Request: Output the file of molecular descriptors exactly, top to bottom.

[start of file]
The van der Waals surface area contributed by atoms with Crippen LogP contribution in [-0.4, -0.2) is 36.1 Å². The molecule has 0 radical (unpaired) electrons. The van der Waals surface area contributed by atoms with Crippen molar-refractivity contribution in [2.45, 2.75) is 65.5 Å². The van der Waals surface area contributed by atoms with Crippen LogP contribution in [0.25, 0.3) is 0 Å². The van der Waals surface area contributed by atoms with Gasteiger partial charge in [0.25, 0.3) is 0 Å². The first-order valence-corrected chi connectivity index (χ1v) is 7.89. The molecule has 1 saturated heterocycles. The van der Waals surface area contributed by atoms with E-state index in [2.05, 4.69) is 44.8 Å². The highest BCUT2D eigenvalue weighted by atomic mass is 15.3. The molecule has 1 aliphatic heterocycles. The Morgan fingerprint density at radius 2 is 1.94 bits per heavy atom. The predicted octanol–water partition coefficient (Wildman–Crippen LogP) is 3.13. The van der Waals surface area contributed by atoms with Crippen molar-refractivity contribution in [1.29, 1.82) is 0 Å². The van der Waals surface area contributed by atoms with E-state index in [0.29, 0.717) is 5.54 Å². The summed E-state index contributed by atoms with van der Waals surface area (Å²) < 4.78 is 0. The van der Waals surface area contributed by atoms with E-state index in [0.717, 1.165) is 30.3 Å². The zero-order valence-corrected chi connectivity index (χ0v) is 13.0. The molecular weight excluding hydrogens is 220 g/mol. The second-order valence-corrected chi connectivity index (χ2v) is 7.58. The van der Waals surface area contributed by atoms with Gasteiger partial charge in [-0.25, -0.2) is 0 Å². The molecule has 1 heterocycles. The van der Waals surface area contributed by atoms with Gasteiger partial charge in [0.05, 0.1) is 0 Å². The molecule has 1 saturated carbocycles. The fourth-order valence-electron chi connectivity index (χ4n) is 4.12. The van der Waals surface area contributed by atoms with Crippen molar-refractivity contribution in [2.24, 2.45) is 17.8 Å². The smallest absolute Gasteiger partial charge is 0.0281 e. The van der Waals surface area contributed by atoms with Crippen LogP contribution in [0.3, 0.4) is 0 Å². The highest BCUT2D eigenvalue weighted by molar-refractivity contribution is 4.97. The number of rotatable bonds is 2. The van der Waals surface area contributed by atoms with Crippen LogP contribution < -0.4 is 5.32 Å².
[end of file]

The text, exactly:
The van der Waals surface area contributed by atoms with Crippen LogP contribution in [-0.4, -0.2) is 36.1 Å². The molecule has 0 radical (unpaired) electrons. The van der Waals surface area contributed by atoms with Crippen molar-refractivity contribution in [2.45, 2.75) is 65.5 Å². The van der Waals surface area contributed by atoms with Crippen LogP contribution in [0.25, 0.3) is 0 Å². The van der Waals surface area contributed by atoms with Gasteiger partial charge in [0.25, 0.3) is 0 Å². The first-order valence-corrected chi connectivity index (χ1v) is 7.89. The molecule has 1 saturated heterocycles. The van der Waals surface area contributed by atoms with E-state index in [2.05, 4.69) is 44.8 Å². The highest BCUT2D eigenvalue weighted by atomic mass is 15.3. The molecule has 1 aliphatic heterocycles. The Morgan fingerprint density at radius 2 is 1.94 bits per heavy atom. The predicted octanol–water partition coefficient (Wildman–Crippen LogP) is 3.13. The van der Waals surface area contributed by atoms with Crippen molar-refractivity contribution in [1.29, 1.82) is 0 Å². The van der Waals surface area contributed by atoms with E-state index in [0.29, 0.717) is 5.54 Å². The summed E-state index contributed by atoms with van der Waals surface area (Å²) < 4.78 is 0. The van der Waals surface area contributed by atoms with E-state index in [0.717, 1.165) is 30.3 Å². The zero-order valence-corrected chi connectivity index (χ0v) is 13.0. The molecular weight excluding hydrogens is 220 g/mol. The second-order valence-corrected chi connectivity index (χ2v) is 7.58. The van der Waals surface area contributed by atoms with Gasteiger partial charge in [-0.25, -0.2) is 0 Å². The molecule has 1 heterocycles. The van der Waals surface area contributed by atoms with Gasteiger partial charge in [0.05, 0.1) is 0 Å². The molecule has 1 saturated carbocycles. The fourth-order valence-electron chi connectivity index (χ4n) is 4.12. The van der Waals surface area contributed by atoms with Crippen molar-refractivity contribution in [2.24, 2.45) is 17.8 Å². The smallest absolute Gasteiger partial charge is 0.0281 e. The van der Waals surface area contributed by atoms with Crippen LogP contribution in [0.3, 0.4) is 0 Å². The highest BCUT2D eigenvalue weighted by molar-refractivity contribution is 4.97. The number of rotatable bonds is 2. The van der Waals surface area contributed by atoms with Crippen LogP contribution < -0.4 is 5.32 Å².